A massive potato bass (Epinephelus tukula) which is habituated to human contact allows a scuba diver to approach in close proximity. Larger Potato bass are becoming increasingly rarer due to the fact that they are highly territorial and are always found in the same area making them easy prey for fishermen and unscrupulous spear fishermen. They can be dangerous to divers if provoked but as a rule tend to be very passive. They should be approached with some caution unless the fish is well known to the diver.
The Potato bass, Epinephelus tukula also known as the potato cod or potato grouper is one of the larger members of the cod family.The potato bass is an elongate and very robust fish with a very large mouth.The background color is light grey with large brown potato shaped blotches, hence its name. There are smaller blotches on the head. They have the ability to darken or lighten their coloring depending on their mood. They can grow up to two meters in length and weigh up to 100 Kg. Inside the mouth as can be seen in the image above they have plates of teeth that are used to grip prey.
IN THE WILD
They are often curious and when divers approach them will sometimes swim up to them for a closer look. Most times though they will stay a distance away though. Sometimes they will swim towards divers with their mouth open as in the video below. Its probably a good idea to keep ones distance from them if they are doing this. They are territorial and may consider the diver as an invader. They are highly territorial and are seen singly and in small groups of up to five. They have a habit of tampering with the catch of spear fishermen. They are one of the most dominant predators on a reef, giving way only to the larger Giant grouper Epinephelus lanceolatus.
This species is widely distributed along the Indo-Pacific region.They are associated with reefs,both coral and rocky. The juveniles are found close inshore and the adults are found from depths of 10 meters down to 150 meters.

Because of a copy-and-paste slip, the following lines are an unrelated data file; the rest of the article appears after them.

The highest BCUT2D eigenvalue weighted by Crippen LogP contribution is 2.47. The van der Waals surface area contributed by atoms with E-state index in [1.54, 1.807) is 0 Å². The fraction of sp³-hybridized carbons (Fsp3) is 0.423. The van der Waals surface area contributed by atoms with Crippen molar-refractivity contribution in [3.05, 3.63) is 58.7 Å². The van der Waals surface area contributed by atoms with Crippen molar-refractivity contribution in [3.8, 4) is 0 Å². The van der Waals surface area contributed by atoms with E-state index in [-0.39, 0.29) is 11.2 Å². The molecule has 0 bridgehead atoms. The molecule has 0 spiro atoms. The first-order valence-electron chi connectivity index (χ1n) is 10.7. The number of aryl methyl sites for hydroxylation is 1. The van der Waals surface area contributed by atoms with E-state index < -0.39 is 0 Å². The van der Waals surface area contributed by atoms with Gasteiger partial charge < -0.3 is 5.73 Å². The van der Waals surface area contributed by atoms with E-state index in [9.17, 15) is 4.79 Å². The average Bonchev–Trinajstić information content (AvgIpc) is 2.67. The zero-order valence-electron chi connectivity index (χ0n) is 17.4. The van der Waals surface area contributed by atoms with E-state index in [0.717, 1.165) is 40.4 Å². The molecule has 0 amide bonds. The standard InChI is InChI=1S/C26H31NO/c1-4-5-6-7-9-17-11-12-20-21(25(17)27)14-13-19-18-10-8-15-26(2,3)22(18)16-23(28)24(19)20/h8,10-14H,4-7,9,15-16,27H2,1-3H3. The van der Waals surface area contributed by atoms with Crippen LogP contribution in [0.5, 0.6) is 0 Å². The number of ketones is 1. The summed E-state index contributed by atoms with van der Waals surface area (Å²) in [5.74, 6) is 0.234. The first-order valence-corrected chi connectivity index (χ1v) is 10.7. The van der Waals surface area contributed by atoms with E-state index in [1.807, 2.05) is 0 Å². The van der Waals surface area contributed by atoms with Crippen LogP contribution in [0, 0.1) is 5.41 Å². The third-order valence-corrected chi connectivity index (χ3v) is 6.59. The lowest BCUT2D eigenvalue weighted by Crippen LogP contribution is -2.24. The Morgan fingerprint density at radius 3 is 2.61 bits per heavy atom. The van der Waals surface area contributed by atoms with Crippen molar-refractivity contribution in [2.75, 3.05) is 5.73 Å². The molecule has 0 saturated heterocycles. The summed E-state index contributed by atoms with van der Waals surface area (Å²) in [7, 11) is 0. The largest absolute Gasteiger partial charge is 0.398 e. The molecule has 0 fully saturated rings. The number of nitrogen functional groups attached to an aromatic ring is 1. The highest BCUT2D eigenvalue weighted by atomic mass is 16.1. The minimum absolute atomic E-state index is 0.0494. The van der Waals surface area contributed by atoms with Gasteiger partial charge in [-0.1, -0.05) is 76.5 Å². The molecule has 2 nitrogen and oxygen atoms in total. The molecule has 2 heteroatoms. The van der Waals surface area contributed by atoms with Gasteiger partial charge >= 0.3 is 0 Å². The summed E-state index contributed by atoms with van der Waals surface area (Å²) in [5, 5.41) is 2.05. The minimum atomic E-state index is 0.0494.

Potato bass reach sexual maturity at around 90cm in size. This slow growth makes the species fairly vulnerable and in heavily fished areas it is easy for a breeding population to be fished out. Very little is known of their breeding habits. They have been observed performing a breeding dance, where a pair rub up against each other while swimming in circles. The eggs are then released into the water and the males fertilises them.
The Potato bass is an aggressive ambush predator and will hover silently and then do short fast darts at its prey. Any fish or crustacean that fits in its large mouth is fair game.
Although listed as of least concern, their slow growth rates make them vulnerable to over exploitation. Their curious nature and habit of eating anything that fits in their mouth makes them a relatively easy catch and this along with their size and trophy status means they are often targeted by fishermen. Habitat loss and damage caused by pollution and development are additional threats.
POTATO BASS CLASSIFICATION
The Reef Guide fishes, corals, nudibranchs & other invertebrates
East and South Coasts of Southern Africa
Dennis King & Valda Fraser
Head image taken by Hannah Jane using a Nikon D7000 with an Ikelite housing and DS-161 strobes.